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Public Employees For Environmental Responsibility v. United States International Boundary and Water Commission


February 7, 2012


The opinion of the court was delivered by: Royce C. Lamberth, Chief Judge,



This case concerns whether the United States International Boundary and Water Commission ("Commission") followed its statutory responsibilities in responding to a Freedom of Information Act request. Before the Court are defendant's Renewed Motion [15] for Summary Judgment and plaintiff's Renewed Motion [16] for Summary Judgment. Upon consideration of the motions, oppositions, replies, the entire record in this case, and the applicable law, the Court will grant plaintiff's Renewed Motion [16] for Summary Judgment and deny defendant's Renewed Motion [15] for Summary Judgment.


This case has its origins in the Commission's removal of its former General Counsel, Robert McCarthy, from his position in July 2009. McCarthy Decl. [16-1] ¶2--4, July 28, 2011. After the Commission removed him, McCarthy appealed the Commission's decision to the Merit Systems Protection Board. Id. at ¶6. To represent it in that litigation, the Commission hired the law firm of Jackson Lewis. Id. at ¶7.

The plaintiff in this case-Public Employees for Environmental Responsibility ("PEER"), a non-profit organization*fn1 -somehow learned about Mr. McCarthy's case and the Commission's hiring of Jackson Lewis, and became concerned that the Commission's payments to that law firm might constitute misuse of government funds. Compl. [1] ¶2, Jan. 6, 2010. Accordingly, in October 2009, PEER filed a request with the Commission under the Freedom of Information Act ("FOIA"), 5 U.S.C. § 552 et seq., seeking:

(1) A copy of the retainer agreement between [the Commission] and the law firm of Jackson Lewis in the matter concerning McCarthy v. IBWC, Docket # DA-1221-09-0725-S-1 and

(2) All documents that evidence the source of the funds used to pay for representation by Jackson Lewis in the matter concerning McCarthy v. USIBWC. Pl.'s SMF [16] 1 ¶1, July 29, 2011.

The Commission received PEER's FOIA request and responded sometime in November 2009, although the parties disagree about exactly when. Compare Pl.'s SMF [16] 2 ¶2 & n.1 with Def.'s Mem. Opp'n [21] 2--3, Aug. 22, 2011. In its response to PEER, the Commission refused to produce its retainer agreement with Jackson Lewis, asserting the attorney--client privilege and claiming that release of the agreement could harm Jackson Lewis's interests vis a vis its competitors. Def.'s SMF [15] 1 ¶2, July 1, 2011. As to PEER's second request (i.e., for "all documents" evidencing the source of the funds used to pay Jackson Lewis), the Commission conducted no search and produced no documents, but referred PEER to a website showing the Commission's 2009 Congressional appropriation, since (the Commission claimed) "Congress's general appropriation for the agency for that year was the source of the funds . . . ." Id. 2 ¶3. Unhappy with the Commission's response to its FOIA request, PEER filed an administrative appeal with the Commission in December 2009, which the Commission denied. Pl.'s SMF [16] 2 ¶3.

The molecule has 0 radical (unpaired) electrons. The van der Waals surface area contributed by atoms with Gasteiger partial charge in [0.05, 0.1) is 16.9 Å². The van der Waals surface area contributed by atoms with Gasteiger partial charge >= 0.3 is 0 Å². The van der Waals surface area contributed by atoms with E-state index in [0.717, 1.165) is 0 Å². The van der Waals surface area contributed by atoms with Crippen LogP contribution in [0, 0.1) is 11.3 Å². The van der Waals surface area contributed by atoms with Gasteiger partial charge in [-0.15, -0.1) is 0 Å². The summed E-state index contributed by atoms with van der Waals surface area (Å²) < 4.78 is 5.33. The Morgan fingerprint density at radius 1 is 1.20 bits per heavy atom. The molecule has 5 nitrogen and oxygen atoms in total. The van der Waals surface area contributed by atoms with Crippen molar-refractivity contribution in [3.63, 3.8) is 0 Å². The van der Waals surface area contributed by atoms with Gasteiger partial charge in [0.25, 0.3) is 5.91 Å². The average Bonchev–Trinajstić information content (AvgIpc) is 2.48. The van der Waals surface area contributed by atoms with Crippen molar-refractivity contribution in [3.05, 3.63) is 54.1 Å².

In January 2010, PEER filed suit in this Court*fn2 to compel the Commission to disclose the requested records. PEER's Complaint brought two counts, the first for violation of FOIA, and the second for violation of the Administrative Procedure Act ("APA").*fn3 Compl. [1] ¶24--27. PEER sought an order declaring that the Commission was wrongfully withholding the requested records, an injunction directing it to disclose these records, and an award of attorney's fees and costs pursuant to 5 U.S.C. § 552(a)(4)(E). Id. at 7.

The next month, PEER filed a motion for summary judgment, arguing that the Commission had improperly invoked FOIA exemptions 4, 5 U.S.C. § 552(b)(4), and 5, id. § 552(b)(5), had failed to segregate non-exempt portions of material pursuant to § 522(b), and had provided non-responsive documents. Pl.'s Mot. Summ. J. [2-2] 4--10, Feb. 9, 2010. The Commission filed its own motion for summary judgment in March 2010. Def.'s Mot. Summ. J.

[6] Mar. 19, 2010. In that motion, the Commission announced that it would produce a redacted version of the retainer agreement to PEER. Id. at 3. It also conceded that its response to PEER's request for all records concerning the source of the funds used to pay Jackson Lewis was inadequate, and stated that it would release to PEER records relating to that issue which were obtained from the Commission's "Acquisitions Department." Id. at 3, 4. In the Commission's view, PEER's arguments and motion for summary judgment were now moot because it was, at that point, fully in compliance with FOIA. Id. at 4.